Grounding and guarantees
May, like many philosophers, thinks that the issue is whether a statement about the meaning of life can be grounded or guaranteed. God provides these grounds, but since God cannot be proven to exist, these grounds are worthless. Therefore, a meaningful life cannot be based on God. I think the situation is analogous to the question “Which is more important, to know that you will be saved, or to live a life worthy of salvation?” Which is more important, to live a meaningful life, or to know what a meaningful life is? Living well almost always beats knowing.
We cannot know that God exists, though we can have faith that he does. In a related fashion, we cannot know that a meaningful life exists, but we can try to follow what the wise and inspired have said about a meaningful life and practice it. The proof is in the practice. We aren’t given a meaningful life; we create it. Not all on our own, but with the help of others, from friends to family to community to the great religious and philosophical thinkers and traditions.
Some of these people and traditions will disagree with each other, though less about the big things than many people suppose. We must make choices. This is true even if we are born into a tradition. For some it is the wrong tradition and they stick with it anyway; others have the courage to break away. And who decides whether it is the right or wrong tradition? We do. No one else can do it for us, certainly not God. God may have chosen us first, but we still have to choose God.
Involvement and practices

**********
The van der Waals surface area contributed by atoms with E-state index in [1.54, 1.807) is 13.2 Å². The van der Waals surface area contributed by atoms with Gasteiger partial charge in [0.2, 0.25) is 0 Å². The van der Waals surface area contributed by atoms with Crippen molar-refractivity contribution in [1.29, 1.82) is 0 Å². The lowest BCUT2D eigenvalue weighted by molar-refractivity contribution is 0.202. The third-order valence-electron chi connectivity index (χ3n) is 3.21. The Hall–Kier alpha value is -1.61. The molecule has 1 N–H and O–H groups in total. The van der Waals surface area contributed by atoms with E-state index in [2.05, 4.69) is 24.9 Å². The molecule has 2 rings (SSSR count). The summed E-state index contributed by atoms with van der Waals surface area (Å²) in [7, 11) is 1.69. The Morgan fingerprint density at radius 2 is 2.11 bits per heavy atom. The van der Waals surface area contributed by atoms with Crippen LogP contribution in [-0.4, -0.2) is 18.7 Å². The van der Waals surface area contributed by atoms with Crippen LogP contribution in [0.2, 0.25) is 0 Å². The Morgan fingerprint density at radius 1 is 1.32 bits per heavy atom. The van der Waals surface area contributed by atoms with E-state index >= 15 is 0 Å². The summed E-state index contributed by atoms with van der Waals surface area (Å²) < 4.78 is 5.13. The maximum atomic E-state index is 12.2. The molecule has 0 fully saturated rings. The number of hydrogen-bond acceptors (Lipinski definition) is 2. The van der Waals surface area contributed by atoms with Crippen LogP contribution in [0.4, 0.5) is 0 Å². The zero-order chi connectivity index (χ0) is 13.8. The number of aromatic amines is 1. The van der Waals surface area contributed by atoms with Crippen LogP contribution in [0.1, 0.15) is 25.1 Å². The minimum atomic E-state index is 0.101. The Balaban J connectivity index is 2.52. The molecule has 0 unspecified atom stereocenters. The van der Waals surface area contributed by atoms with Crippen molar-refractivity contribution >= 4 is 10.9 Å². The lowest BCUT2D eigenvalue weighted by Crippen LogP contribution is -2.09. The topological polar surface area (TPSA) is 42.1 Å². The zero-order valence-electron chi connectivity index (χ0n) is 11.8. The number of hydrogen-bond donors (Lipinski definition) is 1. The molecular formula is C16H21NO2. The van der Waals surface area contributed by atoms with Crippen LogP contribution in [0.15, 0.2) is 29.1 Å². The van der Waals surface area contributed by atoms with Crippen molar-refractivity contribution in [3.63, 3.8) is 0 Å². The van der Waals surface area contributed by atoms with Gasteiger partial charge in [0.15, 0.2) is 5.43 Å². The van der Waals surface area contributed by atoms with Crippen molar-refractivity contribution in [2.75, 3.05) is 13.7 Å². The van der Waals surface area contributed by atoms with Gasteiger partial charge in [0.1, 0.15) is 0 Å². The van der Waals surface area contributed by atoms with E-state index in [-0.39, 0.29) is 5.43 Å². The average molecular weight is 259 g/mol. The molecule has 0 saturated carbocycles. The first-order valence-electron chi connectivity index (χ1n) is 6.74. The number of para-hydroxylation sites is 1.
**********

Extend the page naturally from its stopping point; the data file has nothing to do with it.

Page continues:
A meaningful life is an involved life. I cannot be a spectator; I can’t just go through the motions and the rituals (a particular danger for a religious life). Religion can be thought of as a practice. We practice religion in a way loosely analogous to the way a dedicated doctor practices medicine. It becomes a way of life. About this May is correct.
For a human life to be meaningful, it must be one in which I am not a spectator but a real participant, and a participant in something that matters to me. That something can be any number of engagements: relationships, social change, work, athletics . . . . (p 51)
The only trouble with May’s definition is that it includes examples of activities too small to be practices, what he calls projects. Social change might be a practice if it is based on a religious commitment, or an ideological one, such as Marxism once provided. Athletics can’t. Life is meaningful when I help create the activity of value that I participate in, and so make it real.
For my life to be meaningful, those projects have to feel like my projects: not in the sense that I own them, but more in the sense that they own me, that they have captured my focus. (p 51)
Conclusion: how made up values can be objective
We create what we subsequently discover. An encounter with God is created by our desire to encounter God, and a decision to live in a way most likely to make that possible. Does this mean that we invent God? No. God is there, but he cannot exist for us unless we participate through our beliefs and actions in making him.
This is why the distinction between objective and subjective meaning doesn’t work when we talk about God. The most objective meaning is the one we help create through our imaginative encounters with what is already there. And the most meaningful life is the one we create through our imaginative elaboration of human practices, such as religion, or art, that have been established by our predecessors.
If all this seems a little abstract, see part 2 of this post (the post immediately following this one). It lays out the activities and practices that make for a meaningful life.
Aristotle, Nicomachean Ethics.
Todd May, A Significant Life: Human Meaning in a Silent Universe. University of Chicago Press, 2015.